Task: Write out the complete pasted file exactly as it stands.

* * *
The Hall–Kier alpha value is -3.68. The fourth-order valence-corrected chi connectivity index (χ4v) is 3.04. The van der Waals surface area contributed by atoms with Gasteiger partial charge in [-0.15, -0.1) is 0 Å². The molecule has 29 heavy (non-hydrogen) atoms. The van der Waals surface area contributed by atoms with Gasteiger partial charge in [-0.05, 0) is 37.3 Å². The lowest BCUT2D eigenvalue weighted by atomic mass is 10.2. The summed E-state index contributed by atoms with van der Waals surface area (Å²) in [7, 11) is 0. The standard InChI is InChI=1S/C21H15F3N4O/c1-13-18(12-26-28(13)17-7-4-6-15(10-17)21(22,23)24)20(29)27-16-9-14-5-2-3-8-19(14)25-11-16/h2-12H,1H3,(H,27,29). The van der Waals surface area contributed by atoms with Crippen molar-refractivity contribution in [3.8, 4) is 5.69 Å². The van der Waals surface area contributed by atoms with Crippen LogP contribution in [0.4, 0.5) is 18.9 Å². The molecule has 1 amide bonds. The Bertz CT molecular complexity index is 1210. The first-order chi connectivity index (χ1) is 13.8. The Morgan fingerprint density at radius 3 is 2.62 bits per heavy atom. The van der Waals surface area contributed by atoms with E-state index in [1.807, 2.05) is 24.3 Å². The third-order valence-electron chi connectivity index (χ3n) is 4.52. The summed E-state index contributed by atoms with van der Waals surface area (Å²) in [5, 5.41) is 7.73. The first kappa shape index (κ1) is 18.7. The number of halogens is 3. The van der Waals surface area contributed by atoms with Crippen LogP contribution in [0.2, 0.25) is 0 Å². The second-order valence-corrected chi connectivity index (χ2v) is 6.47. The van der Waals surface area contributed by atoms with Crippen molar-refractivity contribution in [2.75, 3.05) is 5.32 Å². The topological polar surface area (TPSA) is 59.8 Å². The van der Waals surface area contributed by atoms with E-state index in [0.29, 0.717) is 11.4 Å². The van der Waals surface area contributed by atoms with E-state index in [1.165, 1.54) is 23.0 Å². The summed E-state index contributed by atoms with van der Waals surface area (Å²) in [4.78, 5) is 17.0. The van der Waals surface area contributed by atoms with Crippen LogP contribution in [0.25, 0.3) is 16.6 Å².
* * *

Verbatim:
The Hall–Kier alpha value is -3.68. The fourth-order valence-corrected chi connectivity index (χ4v) is 3.04. The van der Waals surface area contributed by atoms with Gasteiger partial charge in [-0.15, -0.1) is 0 Å². The molecule has 29 heavy (non-hydrogen) atoms. The van der Waals surface area contributed by atoms with Gasteiger partial charge in [-0.05, 0) is 37.3 Å². The lowest BCUT2D eigenvalue weighted by atomic mass is 10.2. The summed E-state index contributed by atoms with van der Waals surface area (Å²) in [7, 11) is 0. The standard InChI is InChI=1S/C21H15F3N4O/c1-13-18(12-26-28(13)17-7-4-6-15(10-17)21(22,23)24)20(29)27-16-9-14-5-2-3-8-19(14)25-11-16/h2-12H,1H3,(H,27,29). The van der Waals surface area contributed by atoms with Crippen molar-refractivity contribution in [3.8, 4) is 5.69 Å². The van der Waals surface area contributed by atoms with Crippen LogP contribution in [0.4, 0.5) is 18.9 Å². The molecule has 1 amide bonds. The Bertz CT molecular complexity index is 1210. The first-order chi connectivity index (χ1) is 13.8. The Morgan fingerprint density at radius 3 is 2.62 bits per heavy atom. The van der Waals surface area contributed by atoms with E-state index in [1.807, 2.05) is 24.3 Å². The third-order valence-electron chi connectivity index (χ3n) is 4.52. The summed E-state index contributed by atoms with van der Waals surface area (Å²) in [5, 5.41) is 7.73. The first kappa shape index (κ1) is 18.7. The number of halogens is 3. The van der Waals surface area contributed by atoms with Crippen LogP contribution in [0.2, 0.25) is 0 Å². The second-order valence-corrected chi connectivity index (χ2v) is 6.47. The van der Waals surface area contributed by atoms with Crippen molar-refractivity contribution in [2.75, 3.05) is 5.32 Å². The topological polar surface area (TPSA) is 59.8 Å². The van der Waals surface area contributed by atoms with E-state index in [0.29, 0.717) is 11.4 Å². The van der Waals surface area contributed by atoms with E-state index in [1.165, 1.54) is 23.0 Å². The summed E-state index contributed by atoms with van der Waals surface area (Å²) in [4.78, 5) is 17.0. The van der Waals surface area contributed by atoms with Crippen LogP contribution in [0.25, 0.3) is 16.6 Å².